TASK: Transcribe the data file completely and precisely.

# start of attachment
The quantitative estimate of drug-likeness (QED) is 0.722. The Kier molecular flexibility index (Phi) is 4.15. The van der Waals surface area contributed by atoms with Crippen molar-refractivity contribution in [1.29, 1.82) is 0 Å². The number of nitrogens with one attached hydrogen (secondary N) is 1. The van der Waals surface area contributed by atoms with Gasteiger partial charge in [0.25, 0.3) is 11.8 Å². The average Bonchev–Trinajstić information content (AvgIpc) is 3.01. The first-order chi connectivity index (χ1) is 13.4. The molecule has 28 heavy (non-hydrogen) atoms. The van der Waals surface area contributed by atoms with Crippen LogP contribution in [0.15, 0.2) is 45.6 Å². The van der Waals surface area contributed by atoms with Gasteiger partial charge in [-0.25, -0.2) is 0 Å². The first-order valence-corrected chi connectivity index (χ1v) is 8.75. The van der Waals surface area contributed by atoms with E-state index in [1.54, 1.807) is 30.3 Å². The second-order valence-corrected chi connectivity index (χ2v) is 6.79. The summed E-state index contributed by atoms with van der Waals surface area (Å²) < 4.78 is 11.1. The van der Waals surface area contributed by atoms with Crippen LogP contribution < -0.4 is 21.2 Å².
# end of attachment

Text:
The quantitative estimate of drug-likeness (QED) is 0.722. The Kier molecular flexibility index (Phi) is 4.15. The van der Waals surface area contributed by atoms with Crippen molar-refractivity contribution in [1.29, 1.82) is 0 Å². The number of nitrogens with one attached hydrogen (secondary N) is 1. The van der Waals surface area contributed by atoms with Gasteiger partial charge in [0.25, 0.3) is 11.8 Å². The average Bonchev–Trinajstić information content (AvgIpc) is 3.01. The first-order chi connectivity index (χ1) is 13.4. The molecule has 28 heavy (non-hydrogen) atoms. The van der Waals surface area contributed by atoms with Crippen LogP contribution in [0.15, 0.2) is 45.6 Å². The van der Waals surface area contributed by atoms with Gasteiger partial charge in [-0.25, -0.2) is 0 Å². The first-order valence-corrected chi connectivity index (χ1v) is 8.75. The van der Waals surface area contributed by atoms with E-state index in [1.54, 1.807) is 30.3 Å². The second-order valence-corrected chi connectivity index (χ2v) is 6.79. The summed E-state index contributed by atoms with van der Waals surface area (Å²) < 4.78 is 11.1. The van der Waals surface area contributed by atoms with Crippen LogP contribution < -0.4 is 21.2 Å².